*6:44* – *6:53* – *6:45* – *6:53* – *6:39* – *6:41*

### Miles [14] to [20]
after about 3 miles of road running, the race transitioned to a linear trail with a gradual incline ended by a loop and then back on the trail. I began to push my pace after mile 15 to keep hopes of a negative split after still feeling good. The trail was a little loose in spots but I kept it up motivated by the leaders running the opposite way.

*6:41* – *6:40* – *6:24* – *6:38* – *6:37* – *6:35* – *6:28*

### Miles [21] to [26.2]
The ride back on the trail felt great, and the brand new course left out a huge hill I was warned about at mile 20. But around mile 22, the course left the repeated section and I could hardly see anyone in front of me. Water stations were scarce and I began to lose slight motivation. Three things kept me going however: The need to reimburse the race fee with a free pair of shoes, the desire to qualify for Boston passed a 3 min cushion for acceptance, and a text displayed on my watch I got early in the race from a friend replying to my “I have no idea how to run this!” with “kill the course fuck it lol” (my mantra for the race)

mile 24 came, the kryptonite to the Hartford Marathon, but I powered through with the help of a Gu and two Untapped to the fifth fastest mile of the race.

mile 25 and 26 were just cruel. After returning to downtown Manchester, we went RIGHT next to the finish only to run out, take a left, and circle a bridge before returning back.

At the end of mile 26 I found the energy to kick and pass one more person, registering the fastest “kick” of the entire field on the results (whatever that means!) and finished with **2:56:28**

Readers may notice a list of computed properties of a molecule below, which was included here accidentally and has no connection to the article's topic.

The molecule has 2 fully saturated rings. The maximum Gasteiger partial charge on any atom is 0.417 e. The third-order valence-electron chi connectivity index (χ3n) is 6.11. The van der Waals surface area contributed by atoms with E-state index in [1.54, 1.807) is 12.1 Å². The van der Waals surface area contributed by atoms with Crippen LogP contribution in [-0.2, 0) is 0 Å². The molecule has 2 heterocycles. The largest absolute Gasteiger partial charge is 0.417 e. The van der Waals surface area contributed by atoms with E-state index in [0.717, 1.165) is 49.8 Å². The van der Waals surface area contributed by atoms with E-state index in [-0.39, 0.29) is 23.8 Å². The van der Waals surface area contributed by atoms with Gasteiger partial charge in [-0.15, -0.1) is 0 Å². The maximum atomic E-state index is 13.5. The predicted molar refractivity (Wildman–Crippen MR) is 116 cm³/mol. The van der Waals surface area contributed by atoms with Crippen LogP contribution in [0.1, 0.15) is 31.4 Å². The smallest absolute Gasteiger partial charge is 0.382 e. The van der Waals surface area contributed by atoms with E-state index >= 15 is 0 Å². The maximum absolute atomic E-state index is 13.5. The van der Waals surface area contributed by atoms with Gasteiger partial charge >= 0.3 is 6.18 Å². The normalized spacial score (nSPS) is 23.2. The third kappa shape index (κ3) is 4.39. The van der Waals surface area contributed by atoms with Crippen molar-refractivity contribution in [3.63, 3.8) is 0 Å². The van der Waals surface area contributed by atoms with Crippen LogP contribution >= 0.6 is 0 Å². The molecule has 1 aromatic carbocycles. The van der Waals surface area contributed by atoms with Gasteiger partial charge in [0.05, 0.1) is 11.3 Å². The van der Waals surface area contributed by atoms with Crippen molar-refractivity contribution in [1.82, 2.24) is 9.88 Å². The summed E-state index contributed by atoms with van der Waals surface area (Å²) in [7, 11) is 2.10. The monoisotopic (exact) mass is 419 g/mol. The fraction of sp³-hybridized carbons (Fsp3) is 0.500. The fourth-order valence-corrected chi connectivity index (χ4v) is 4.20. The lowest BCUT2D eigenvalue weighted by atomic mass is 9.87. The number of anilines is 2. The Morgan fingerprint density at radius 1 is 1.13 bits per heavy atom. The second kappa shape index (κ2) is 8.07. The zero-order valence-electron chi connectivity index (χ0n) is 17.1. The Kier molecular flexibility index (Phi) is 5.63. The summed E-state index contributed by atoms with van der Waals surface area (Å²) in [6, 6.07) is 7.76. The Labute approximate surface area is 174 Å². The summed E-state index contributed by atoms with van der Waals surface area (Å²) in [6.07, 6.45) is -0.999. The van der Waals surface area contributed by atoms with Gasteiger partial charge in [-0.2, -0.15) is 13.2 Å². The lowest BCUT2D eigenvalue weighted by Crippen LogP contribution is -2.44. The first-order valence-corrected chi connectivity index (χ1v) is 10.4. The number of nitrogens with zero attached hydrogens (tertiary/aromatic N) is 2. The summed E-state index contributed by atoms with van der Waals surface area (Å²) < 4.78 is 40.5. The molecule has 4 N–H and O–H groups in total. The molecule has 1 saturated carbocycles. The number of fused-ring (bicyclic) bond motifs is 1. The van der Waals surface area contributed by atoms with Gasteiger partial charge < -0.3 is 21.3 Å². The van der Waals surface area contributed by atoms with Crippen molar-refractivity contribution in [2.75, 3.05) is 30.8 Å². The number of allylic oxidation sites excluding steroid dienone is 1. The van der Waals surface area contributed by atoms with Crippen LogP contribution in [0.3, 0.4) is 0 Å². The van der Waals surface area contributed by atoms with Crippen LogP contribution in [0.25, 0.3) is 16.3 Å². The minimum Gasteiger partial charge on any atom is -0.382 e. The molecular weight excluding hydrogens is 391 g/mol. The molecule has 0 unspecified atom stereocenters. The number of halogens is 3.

*6:19* – *6:10* – *6:20* – *6:24* – *6:49* – *6:34* – *5:39 (0.2mi)*

How long had you been running when you ran your first BQ? 8 years

Did you run in college or high school? Yes

What was your approximate lifetime mileage at the time of your first BQ? 5000

How many miles did you run in the year before your first BQ? 700

Approximately how many races did you run in that year? 3

Did you follow a canned program? If so, which one? If not, can you give us an idea of what your training philosophy was? no

Did you run with a running club or utilize a coach? No

Did cross training play a role in your training? If so, how? Yes! Primarily weight lifting (3 to 4 days a week), then swimming (1 day a week), yoga (class 1 day a week), and biking to class (~5mi a day).

The weight training I believe had the most impact with one dedicated lower body day, one back/shoulders, one chest/arms and one mix day a week.

Yoga had a profound impact on my relaxation and flexibility too.

Did speed work play a role in your training? If so, how? I did a few track workouts of 1000m repeats, but mainly got workouts from the hilly training courses around.

Any other thoughts you would like to share with those of working towards a BQ? The main things I learned from this race were:

*adapting your body to high mileage weeks can be beneficial

*going out slow is the was to go (don’t bank time!)

*plenty of rest before the race may not be a bad idea